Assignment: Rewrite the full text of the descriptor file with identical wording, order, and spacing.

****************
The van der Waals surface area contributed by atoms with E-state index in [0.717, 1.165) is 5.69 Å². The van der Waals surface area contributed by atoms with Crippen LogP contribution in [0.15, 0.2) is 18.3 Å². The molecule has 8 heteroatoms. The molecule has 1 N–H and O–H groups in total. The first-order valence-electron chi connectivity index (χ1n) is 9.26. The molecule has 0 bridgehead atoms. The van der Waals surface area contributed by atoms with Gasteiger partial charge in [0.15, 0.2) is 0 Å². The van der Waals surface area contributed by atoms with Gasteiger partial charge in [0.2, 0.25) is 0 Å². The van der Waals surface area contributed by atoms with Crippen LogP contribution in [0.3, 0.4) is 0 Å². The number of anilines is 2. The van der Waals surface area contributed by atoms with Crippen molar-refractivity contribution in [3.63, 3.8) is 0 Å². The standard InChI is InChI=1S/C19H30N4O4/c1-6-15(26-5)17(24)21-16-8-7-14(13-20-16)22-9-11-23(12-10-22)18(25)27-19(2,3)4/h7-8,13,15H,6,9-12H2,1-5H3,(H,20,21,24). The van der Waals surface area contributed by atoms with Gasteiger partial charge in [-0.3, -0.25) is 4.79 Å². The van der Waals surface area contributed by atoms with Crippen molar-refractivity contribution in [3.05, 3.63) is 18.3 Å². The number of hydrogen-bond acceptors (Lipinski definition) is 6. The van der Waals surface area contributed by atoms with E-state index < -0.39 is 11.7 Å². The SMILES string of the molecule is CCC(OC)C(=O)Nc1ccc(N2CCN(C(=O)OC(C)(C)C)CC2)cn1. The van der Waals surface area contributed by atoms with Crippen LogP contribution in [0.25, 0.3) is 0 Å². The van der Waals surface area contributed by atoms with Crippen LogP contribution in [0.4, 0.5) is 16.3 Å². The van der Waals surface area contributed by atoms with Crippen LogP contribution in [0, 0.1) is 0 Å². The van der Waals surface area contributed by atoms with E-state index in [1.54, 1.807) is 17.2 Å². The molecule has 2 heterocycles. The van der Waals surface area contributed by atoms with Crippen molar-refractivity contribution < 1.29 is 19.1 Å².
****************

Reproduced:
The van der Waals surface area contributed by atoms with E-state index in [0.717, 1.165) is 5.69 Å². The van der Waals surface area contributed by atoms with Crippen LogP contribution in [0.15, 0.2) is 18.3 Å². The molecule has 8 heteroatoms. The molecule has 1 N–H and O–H groups in total. The first-order valence-electron chi connectivity index (χ1n) is 9.26. The molecule has 0 bridgehead atoms. The van der Waals surface area contributed by atoms with Gasteiger partial charge in [0.15, 0.2) is 0 Å². The van der Waals surface area contributed by atoms with Gasteiger partial charge in [0.2, 0.25) is 0 Å². The van der Waals surface area contributed by atoms with Crippen LogP contribution in [0.3, 0.4) is 0 Å². The number of anilines is 2. The van der Waals surface area contributed by atoms with Crippen molar-refractivity contribution in [3.63, 3.8) is 0 Å². The standard InChI is InChI=1S/C19H30N4O4/c1-6-15(26-5)17(24)21-16-8-7-14(13-20-16)22-9-11-23(12-10-22)18(25)27-19(2,3)4/h7-8,13,15H,6,9-12H2,1-5H3,(H,20,21,24). The van der Waals surface area contributed by atoms with Gasteiger partial charge in [-0.3, -0.25) is 4.79 Å². The van der Waals surface area contributed by atoms with Crippen molar-refractivity contribution in [3.05, 3.63) is 18.3 Å². The number of hydrogen-bond acceptors (Lipinski definition) is 6. The van der Waals surface area contributed by atoms with E-state index < -0.39 is 11.7 Å². The SMILES string of the molecule is CCC(OC)C(=O)Nc1ccc(N2CCN(C(=O)OC(C)(C)C)CC2)cn1. The van der Waals surface area contributed by atoms with Crippen LogP contribution in [0.25, 0.3) is 0 Å². The van der Waals surface area contributed by atoms with Crippen LogP contribution in [0.4, 0.5) is 16.3 Å². The van der Waals surface area contributed by atoms with Crippen LogP contribution in [0, 0.1) is 0 Å². The van der Waals surface area contributed by atoms with E-state index in [1.54, 1.807) is 17.2 Å². The molecule has 2 heterocycles. The van der Waals surface area contributed by atoms with Crippen molar-refractivity contribution < 1.29 is 19.1 Å².